Wireless LANs: Back to the future, sort of

A start up with a 'revisionist' approach to WLANS

It has been interesting, over the 16 years I've worked in the wireless field, to watch the barriers to wireless fall across all applications. I remember the days, for example, of the ARDIS and RAM Mobile Data networks, when we were lucky to get 2.4Kbit/sec. in a small number of locations around the country.

Today's near-megabit wireless wide-area network (WWAN) throughput was discussed as a theoretical possibility. Indeed, it seemed likely to me, given appropriate advances in radio architecture and very large-scale integration (VLSI), but everyone was truly happy just to have text-based e-mail in a five-pound package -- a palmtop computer and a wireless modem "brick." Wireless LANs were terrific for the warehouse, but were too slow and too expensive for general use. Regardless, mobile computers back then were hardly mobile by modern standards, so demand was low anyway.

But all of the key elements for the long-term success of wireless have matured and converged to the point when the WLAN can be the default access for almost anyone with a mobile computer or similar mobile device. But I must confess that I am still a little surprised at the continuing debate over WLAN architecture.

Early WLANs, based on what we today call a traditional or robust architecture (OK, the politically incorrect term "fat" is also used a lot here) clearly couldn't scale. No one would be able to manage such a network without a lot of centralized capability. And, regardless, someone got the bright idea to move common intelligence out of the access point and into a centralized switch. (The credit goes to Symbol Technologies Inc., now part of Motorola Inc.) This model further evolved into today's thin access point/centralized-controller configurations, which dominate enterprise-class WLAN thinking. It's practically a given that this is the right way to go, with all of the industry leaders producing products that fit this architecture.

So, along comes start-up Aerohive Networks Inc. with a revisionist approach of sorts. Aerohive has invented something it calls the Cooperative Control Wireless LAN Architecture, or CCWA. The company provides a centralized management appliance, which I view as essential in any enterprise WLAN network. But the control element of the network, which has lived in the controller for the past few years, goes back into the access point, which Aerohive calls a HiveAP. And along with distributed control comes fully distributed data, allowing the HiveAP to route data directly to a desired destination without sending it first through a controller.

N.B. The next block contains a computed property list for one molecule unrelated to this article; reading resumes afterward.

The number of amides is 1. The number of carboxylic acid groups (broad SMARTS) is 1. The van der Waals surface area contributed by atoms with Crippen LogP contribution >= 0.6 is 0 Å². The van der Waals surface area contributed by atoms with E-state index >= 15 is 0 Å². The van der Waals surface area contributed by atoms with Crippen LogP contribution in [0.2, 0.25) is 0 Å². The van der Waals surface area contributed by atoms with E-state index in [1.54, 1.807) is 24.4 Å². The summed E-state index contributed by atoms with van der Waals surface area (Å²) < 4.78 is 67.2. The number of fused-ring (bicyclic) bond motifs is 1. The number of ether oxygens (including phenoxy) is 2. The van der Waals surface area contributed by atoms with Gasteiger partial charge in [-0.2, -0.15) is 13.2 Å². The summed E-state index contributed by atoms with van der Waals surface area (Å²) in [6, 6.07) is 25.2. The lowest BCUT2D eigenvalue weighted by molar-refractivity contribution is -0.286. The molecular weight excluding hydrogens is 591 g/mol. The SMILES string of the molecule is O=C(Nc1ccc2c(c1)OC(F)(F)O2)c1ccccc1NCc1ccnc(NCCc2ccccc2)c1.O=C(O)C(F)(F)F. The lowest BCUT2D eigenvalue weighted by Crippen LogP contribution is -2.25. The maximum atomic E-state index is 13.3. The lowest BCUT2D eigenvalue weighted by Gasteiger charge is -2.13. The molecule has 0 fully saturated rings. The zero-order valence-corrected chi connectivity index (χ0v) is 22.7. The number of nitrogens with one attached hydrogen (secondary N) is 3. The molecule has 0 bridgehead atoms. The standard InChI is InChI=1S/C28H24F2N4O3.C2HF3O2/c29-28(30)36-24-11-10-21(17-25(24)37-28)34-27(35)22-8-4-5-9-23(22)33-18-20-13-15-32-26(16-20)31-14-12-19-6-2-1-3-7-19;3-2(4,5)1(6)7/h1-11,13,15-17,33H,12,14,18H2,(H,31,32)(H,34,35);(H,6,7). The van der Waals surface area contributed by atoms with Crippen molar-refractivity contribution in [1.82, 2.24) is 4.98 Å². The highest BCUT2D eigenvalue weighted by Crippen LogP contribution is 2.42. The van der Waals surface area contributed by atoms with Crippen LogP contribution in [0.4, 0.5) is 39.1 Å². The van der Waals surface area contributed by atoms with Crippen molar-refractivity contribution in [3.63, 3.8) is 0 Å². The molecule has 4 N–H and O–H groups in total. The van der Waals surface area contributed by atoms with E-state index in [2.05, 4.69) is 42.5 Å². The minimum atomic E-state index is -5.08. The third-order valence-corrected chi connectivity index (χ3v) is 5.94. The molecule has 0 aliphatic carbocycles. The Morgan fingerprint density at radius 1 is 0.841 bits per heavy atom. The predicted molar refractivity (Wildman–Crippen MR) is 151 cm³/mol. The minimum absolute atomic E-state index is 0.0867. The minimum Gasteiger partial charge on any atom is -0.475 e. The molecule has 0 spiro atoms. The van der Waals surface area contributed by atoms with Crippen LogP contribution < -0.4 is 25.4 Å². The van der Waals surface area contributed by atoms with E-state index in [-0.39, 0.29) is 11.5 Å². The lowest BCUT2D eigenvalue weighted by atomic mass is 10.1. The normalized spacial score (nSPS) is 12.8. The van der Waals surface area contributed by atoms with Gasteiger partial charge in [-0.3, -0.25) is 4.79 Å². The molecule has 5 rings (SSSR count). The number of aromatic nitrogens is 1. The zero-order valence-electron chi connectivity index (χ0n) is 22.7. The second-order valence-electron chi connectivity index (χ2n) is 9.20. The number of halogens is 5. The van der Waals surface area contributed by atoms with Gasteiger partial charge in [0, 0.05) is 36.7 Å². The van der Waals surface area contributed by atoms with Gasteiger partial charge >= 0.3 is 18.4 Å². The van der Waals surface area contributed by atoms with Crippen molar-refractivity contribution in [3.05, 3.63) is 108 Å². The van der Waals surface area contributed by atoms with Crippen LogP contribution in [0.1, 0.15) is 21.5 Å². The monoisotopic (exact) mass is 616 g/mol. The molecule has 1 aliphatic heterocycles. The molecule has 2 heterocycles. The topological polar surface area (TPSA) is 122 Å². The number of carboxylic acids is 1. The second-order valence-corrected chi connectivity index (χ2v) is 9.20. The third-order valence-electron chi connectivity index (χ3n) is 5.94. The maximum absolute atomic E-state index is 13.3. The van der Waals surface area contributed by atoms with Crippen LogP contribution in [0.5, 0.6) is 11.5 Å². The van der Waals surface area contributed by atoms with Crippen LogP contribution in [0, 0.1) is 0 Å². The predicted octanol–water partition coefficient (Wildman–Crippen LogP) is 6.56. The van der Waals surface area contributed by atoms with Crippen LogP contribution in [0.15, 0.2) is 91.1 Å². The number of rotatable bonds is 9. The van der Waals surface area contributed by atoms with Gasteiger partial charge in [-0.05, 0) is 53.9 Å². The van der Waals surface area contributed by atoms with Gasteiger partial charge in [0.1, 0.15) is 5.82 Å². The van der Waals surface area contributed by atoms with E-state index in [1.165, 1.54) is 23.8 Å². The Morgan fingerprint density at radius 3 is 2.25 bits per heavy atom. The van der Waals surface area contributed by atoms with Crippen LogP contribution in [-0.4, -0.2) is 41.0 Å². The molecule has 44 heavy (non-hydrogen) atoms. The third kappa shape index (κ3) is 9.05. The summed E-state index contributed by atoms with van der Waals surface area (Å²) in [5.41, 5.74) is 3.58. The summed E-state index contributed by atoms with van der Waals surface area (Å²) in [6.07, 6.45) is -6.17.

Aerohive thus makes a key claim -- that any possible bottlenecks related to congestion at the controller are eliminated and that the distributed control technique it uses accomplishes all of the functions of a controller but more efficiently. And there's more: Each HiveAP can also be part of a wireless mesh, for both configuration flexibility and for redundancy. Should a wired connection to a HiveAP fail, the access point will rejoin the network as a mesh node. And, in theory, this approach should have economic advantages in that no controller is required, and venues with small numbers of access points won't require the small controller frequently required in modern controller-based architectures. All WLAN vendors price and discount aggressively, but eliminating the controller should result in less cost, no matter what.

And I must confess that I no longer know what a "thin" access point is. In theory, the thinness of modern access points should be leading to significantly lower prices, but we haven't seen this yet. And even with the pricing of enterprise-class WLANs today being subject to massive competition and correspondingly significant discounts, Aerohive is most certainly worth a look. The company has rekindled the WLAN architecture debate, and I'm looking forward to testing its products as soon as I can -- and to hear what their competitors have to say.

And, if nothing else, the fact that Aerohive is a venture-backed start-up is a powerful indication of the opportunity and vibrancy that will keep WLANs innovative, fascinating and valuable for many years to come.

Craig J. Mathias is a principal at Farpoint Group, an advisory firm specializing in wireless networking and mobile computing. He can be reached at craig@farpointgroup.com

Copyright © 2007 IDG Communications, Inc.

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